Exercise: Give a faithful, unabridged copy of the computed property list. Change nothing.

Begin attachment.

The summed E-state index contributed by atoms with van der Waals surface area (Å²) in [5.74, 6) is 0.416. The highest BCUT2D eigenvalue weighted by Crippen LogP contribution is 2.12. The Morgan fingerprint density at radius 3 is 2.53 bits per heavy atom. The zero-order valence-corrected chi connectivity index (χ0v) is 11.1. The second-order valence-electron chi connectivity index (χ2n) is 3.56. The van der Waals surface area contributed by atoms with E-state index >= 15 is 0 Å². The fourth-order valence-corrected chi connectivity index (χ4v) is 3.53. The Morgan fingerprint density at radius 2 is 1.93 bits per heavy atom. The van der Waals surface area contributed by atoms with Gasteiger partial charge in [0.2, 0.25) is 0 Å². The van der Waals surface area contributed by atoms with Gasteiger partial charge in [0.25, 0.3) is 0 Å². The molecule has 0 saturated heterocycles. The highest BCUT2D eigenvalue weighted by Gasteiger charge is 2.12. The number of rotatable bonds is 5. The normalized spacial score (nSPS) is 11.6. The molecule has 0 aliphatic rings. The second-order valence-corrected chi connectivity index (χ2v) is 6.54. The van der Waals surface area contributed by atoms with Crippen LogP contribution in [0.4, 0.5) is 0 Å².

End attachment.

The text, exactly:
The summed E-state index contributed by atoms with van der Waals surface area (Å²) in [5.74, 6) is 0.416. The highest BCUT2D eigenvalue weighted by Crippen LogP contribution is 2.12. The Morgan fingerprint density at radius 3 is 2.53 bits per heavy atom. The zero-order valence-corrected chi connectivity index (χ0v) is 11.1. The second-order valence-electron chi connectivity index (χ2n) is 3.56. The van der Waals surface area contributed by atoms with E-state index >= 15 is 0 Å². The fourth-order valence-corrected chi connectivity index (χ4v) is 3.53. The Morgan fingerprint density at radius 2 is 1.93 bits per heavy atom. The van der Waals surface area contributed by atoms with Gasteiger partial charge in [0.2, 0.25) is 0 Å². The van der Waals surface area contributed by atoms with Gasteiger partial charge in [0.25, 0.3) is 0 Å². The molecule has 0 saturated heterocycles. The highest BCUT2D eigenvalue weighted by Gasteiger charge is 2.12. The number of rotatable bonds is 5. The normalized spacial score (nSPS) is 11.6. The molecule has 0 aliphatic rings. The second-order valence-corrected chi connectivity index (χ2v) is 6.54. The van der Waals surface area contributed by atoms with Crippen LogP contribution in [0.4, 0.5) is 0 Å².